ACTA is an independent, non-profit organization committed to academic freedom, excellence, and accountability at America's colleges and universities.

ACTA is an independent, non-profit organization committed to academic freedom, excellence, and accountability at America's colleges and universities.

ACTA is an independent, non-profit organization committed to academic freedom, excellence, and accountability at America's colleges and universities.

Chartered for Success

August 5, 2019 by Daniel Siegel

The quality of education that students receive is a key factor in their long-term success, socioeconomically and personally. There are three broad divisions of American schools: public, private, and charter. Private education dates back to early history, but public education spread rapidly throughout the United States in the 19th century. It was not until the early 1990s that charter schools—publicly-funded independent schools under the terms of a charter with a local or national authority—were officially established in the United States. Since their inception, charter schools have been, and continue to be, a robust alternative when public schools fail to provide a rigorous education for their students.

Charter schools provide a great degree of freedom that is desperately needed in public education today. Charter schools give students and families the ability to select which school they want to attend. Many students have to attend an underachieving school because they live within its geographical boundaries. Their families cannot afford to opt out of the local public school and send their children to an expensive private school to receive a better education. Charter schools offer an alternative to this dilemma. If the local public school is not sufficient, charter schools provide an affordable option for families that want their children to succeed academically. Many charter schools also specialize in subjects or have a specific mission, such as STEM-based charter schools or liberal arts-based schools, providing a more structured curriculum than many public schools.   

"Charter schools continue to be a robust alternative when public schools fail to provide a rigorous education."

As charter schools continue to expand, encouraging data on their performance is coming in. Since the late 1990s, New York City has become a hub for charter schools, with more than 10% of public school students attending charter schools. And these students are gaining an academic edge over their public school peers. In a brief released in February 2019, the Manhattan Institute reported that “on the 2018 exams, the percentage of New York City charter students who scored proficient or better exceeded the average for all other public schools in the state by 12.8 percentage points in [English language arts] and by 15.8 percentage points in math.” The brief also highlighted the academic success achieved by minority students in New York City charter schools. Notably, in mathematics, “the proficiency rate for black students in New York City charters is 34.1 percentage points higher than that of black students in all other public schools in the state; in [English language arts], the former enjoy a 26.4-percentage-point advantage.” For minority students who living in impoverished areas with poorer public schools, charter schools are critical in fostering academic success.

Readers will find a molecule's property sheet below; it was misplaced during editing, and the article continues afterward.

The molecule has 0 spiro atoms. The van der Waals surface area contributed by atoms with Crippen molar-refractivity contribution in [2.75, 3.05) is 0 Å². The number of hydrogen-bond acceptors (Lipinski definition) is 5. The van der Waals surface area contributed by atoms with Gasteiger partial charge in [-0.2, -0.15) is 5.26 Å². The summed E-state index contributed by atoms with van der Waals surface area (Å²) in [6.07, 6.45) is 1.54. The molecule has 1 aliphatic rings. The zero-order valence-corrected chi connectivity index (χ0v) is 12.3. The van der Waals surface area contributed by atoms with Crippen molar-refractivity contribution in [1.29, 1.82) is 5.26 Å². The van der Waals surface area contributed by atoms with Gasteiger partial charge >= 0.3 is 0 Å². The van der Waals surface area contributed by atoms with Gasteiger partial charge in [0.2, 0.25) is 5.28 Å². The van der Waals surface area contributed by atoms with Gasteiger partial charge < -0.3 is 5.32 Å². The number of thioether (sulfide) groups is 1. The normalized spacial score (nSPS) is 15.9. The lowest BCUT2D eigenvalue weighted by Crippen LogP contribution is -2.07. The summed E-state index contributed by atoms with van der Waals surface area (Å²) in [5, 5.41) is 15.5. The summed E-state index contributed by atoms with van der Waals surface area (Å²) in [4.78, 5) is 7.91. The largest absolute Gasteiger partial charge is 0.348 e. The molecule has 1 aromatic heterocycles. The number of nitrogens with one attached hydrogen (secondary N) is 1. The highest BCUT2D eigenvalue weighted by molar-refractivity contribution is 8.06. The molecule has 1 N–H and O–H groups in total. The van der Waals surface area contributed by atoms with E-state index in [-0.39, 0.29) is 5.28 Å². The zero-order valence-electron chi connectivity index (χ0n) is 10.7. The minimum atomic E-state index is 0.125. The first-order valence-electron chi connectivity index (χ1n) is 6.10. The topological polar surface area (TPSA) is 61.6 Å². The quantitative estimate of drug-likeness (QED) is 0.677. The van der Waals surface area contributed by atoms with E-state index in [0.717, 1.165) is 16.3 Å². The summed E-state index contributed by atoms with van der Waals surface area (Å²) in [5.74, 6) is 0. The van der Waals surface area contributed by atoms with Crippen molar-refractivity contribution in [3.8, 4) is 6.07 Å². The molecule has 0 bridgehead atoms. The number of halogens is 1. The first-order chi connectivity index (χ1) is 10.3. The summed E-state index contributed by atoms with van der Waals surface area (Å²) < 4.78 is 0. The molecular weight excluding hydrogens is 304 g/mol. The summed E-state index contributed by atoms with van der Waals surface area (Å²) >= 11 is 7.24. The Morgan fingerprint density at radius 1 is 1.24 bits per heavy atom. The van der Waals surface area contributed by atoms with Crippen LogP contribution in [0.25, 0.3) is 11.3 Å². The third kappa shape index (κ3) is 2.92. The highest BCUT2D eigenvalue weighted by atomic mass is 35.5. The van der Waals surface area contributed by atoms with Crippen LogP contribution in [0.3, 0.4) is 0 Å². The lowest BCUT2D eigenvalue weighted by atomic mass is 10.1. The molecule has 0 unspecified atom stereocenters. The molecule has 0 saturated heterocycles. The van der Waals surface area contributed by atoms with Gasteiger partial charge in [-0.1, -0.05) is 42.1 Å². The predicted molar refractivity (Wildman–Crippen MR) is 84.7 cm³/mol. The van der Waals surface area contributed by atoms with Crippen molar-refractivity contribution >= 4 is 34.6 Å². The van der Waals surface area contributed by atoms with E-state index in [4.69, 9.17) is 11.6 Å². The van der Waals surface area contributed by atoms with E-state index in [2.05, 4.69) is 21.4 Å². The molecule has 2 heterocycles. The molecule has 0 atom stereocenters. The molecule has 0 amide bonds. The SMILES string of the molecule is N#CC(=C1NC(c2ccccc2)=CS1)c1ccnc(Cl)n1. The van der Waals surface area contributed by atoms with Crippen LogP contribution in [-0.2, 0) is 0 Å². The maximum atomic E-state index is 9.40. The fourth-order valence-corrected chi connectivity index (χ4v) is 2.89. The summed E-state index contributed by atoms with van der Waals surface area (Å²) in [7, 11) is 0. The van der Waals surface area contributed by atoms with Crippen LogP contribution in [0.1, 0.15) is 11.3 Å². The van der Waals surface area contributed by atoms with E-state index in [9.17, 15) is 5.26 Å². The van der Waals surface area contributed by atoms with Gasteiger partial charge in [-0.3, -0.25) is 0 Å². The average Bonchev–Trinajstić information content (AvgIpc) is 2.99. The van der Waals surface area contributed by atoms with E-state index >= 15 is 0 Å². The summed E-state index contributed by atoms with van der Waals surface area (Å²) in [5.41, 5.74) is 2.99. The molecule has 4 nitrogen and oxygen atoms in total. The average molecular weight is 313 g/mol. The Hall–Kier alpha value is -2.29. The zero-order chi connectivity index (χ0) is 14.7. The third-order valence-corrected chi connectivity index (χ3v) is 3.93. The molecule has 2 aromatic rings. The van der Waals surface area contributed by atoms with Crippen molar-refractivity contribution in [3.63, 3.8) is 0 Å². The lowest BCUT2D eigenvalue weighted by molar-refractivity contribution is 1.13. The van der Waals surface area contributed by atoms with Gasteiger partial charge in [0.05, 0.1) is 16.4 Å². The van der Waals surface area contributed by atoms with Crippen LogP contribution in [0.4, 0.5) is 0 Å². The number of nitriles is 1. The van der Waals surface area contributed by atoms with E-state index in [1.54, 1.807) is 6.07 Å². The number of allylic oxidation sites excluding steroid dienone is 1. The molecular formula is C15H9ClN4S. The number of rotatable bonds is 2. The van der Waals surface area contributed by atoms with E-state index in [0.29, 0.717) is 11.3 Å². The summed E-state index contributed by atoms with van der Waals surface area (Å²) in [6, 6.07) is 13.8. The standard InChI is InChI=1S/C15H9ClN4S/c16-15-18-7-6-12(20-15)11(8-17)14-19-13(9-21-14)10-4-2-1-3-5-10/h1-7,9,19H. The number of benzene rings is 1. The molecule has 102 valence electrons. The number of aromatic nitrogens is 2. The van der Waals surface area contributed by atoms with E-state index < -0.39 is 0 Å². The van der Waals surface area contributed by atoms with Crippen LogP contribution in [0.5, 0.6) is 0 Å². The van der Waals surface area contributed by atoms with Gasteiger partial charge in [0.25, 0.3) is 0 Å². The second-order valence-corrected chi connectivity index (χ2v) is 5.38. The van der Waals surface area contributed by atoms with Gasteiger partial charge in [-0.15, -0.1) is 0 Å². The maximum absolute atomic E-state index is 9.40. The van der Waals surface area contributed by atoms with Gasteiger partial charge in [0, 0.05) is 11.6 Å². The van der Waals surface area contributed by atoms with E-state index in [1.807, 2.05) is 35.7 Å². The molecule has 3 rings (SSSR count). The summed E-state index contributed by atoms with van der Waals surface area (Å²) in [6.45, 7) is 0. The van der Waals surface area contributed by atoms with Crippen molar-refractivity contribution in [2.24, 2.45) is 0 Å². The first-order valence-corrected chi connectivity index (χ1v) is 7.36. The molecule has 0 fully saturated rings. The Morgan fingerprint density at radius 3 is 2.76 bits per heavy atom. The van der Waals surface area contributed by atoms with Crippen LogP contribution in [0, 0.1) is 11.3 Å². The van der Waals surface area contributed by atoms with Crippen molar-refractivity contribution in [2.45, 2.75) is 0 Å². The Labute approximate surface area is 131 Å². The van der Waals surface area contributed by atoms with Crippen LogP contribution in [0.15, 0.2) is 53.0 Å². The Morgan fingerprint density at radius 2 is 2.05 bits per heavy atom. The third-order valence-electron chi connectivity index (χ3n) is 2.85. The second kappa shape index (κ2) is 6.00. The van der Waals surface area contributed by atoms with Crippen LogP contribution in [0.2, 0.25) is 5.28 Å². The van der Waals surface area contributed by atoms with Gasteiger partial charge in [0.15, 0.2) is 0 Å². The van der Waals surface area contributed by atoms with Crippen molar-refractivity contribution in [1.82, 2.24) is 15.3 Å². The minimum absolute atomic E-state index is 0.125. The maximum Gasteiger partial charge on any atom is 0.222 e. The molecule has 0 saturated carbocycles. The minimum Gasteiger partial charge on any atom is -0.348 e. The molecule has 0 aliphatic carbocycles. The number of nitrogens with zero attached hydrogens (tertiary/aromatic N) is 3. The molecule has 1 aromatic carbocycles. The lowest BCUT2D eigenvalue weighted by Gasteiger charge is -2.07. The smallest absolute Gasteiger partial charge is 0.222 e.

The highest-achieving tier of students tips strongly in the charter schools’ favor. New York City rates “extremely proficient” as the highest level of understanding in its state exams. The Manhattan Institute study notes that “more than 40% of all black students deemed to be extremely proficient in the state attended a New York City charter school in 2018.” The New York City case study shows that charter schools can offer an academically-rigorous option for students served by lower-performing public schools.

Whereas public schools are often the sole public option, receiving public funds, and do not need to compete for academic results, charter schools must compete with surrounding institutions in order to stay in business. This competition keeps them accountable for their academic performance and fuels an emphasis on achievement. If a charter school does not meet agreed upon standards, families will not want to enroll their students. Without sufficient enrollment, the school’s charter will eventually be removed. The charter recipient is therefore motivated to ensure academic success in order to best the competition.

"Freedom of school choice is essential to improving America’s K-12 education system." 

Freedom of school choice is essential to improving America’s K-12 education system. Providing a large selection of academic options, alongside public schools, can help to serve the different needs of American families. Collaboration between a diverse group of schools, all working to advance academic achievement in different ways, will help to improve schools as a whole and make them more responsive to student needs. The increase of the amount, access to, and support for charter schools enables a higher degree of freedom in educational decisions, cultivating a wider pool of knowledge, teaching methods, and experimental ideas to draw from as we work to improve underperforming institutions and keep schools accountable for the academic achievement of their students.

Daniel Siegel is a database management intern at ACTA and a rising junior at Emory University. 

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